The Transfiguration does not represent for us the addtion to human nature of anything foreign to it, but rather the subtraction of all that is foreign to it. In this sermon, Fr. Antony Hughes explores how the Transfiguration reveals Christ's divinity and our shared humanity as it truly is.
This is a Lonely Place: On the 8th Sunday of Matthew
July 30, 2012 -
I have always wondered about how Jesus responds to the disciples here when they report that there is not enough for the enormous crowd to eat. They advise the Lord to send the people away to forage for themselves.
Let Your Light Shine: On the Sunday of the Fathers of the Fourth Ecumenical Council
July 16, 2012 - by Fr. Antony Hughes
This is the Sunday of the Fathers of the Fourth Ecumenical Council at Chalcedon. A council we embrace fully, but a controversial one. Questions still abound about it. I don’t want to go into those today. I say that just to point out that the Church did not like to hold these councils and make creeds.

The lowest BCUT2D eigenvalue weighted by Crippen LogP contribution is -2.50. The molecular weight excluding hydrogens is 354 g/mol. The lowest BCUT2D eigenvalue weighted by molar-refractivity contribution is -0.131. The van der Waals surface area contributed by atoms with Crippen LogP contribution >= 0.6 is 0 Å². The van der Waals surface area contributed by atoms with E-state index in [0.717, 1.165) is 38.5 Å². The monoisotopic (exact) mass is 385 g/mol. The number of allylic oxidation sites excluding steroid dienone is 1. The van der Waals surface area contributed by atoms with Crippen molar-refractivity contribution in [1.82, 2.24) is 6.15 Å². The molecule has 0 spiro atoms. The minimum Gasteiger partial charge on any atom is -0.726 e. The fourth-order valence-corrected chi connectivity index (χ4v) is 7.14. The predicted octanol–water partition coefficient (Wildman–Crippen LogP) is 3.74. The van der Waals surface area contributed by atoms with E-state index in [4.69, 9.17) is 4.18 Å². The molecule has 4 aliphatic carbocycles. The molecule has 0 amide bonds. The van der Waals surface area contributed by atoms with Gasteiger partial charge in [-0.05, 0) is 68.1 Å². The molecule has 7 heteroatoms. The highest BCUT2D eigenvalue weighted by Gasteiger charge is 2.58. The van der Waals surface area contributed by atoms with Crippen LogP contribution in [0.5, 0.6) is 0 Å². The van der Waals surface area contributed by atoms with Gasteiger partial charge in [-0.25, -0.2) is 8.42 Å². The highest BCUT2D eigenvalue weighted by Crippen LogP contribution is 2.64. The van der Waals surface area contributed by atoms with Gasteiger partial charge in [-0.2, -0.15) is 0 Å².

On the Sunday of All Saints
June 11, 2012 -
The Greek word for "acknowledge" in today’s Gospel lesson means to confess. That is to openly declare faith in the Lord Jesus. But since many will come before him on the day of judgment who have even worked miracles in his name and will still hear the words, "Depart from me you workers of iniquity, for I never knew you," there must be more to confessing and acknowledging Jesus that just an open, verbal declaration or demonstration of faith in him.
On the Sunday of Pentecost
June 04, 2012 - by Fr. Antony Hughes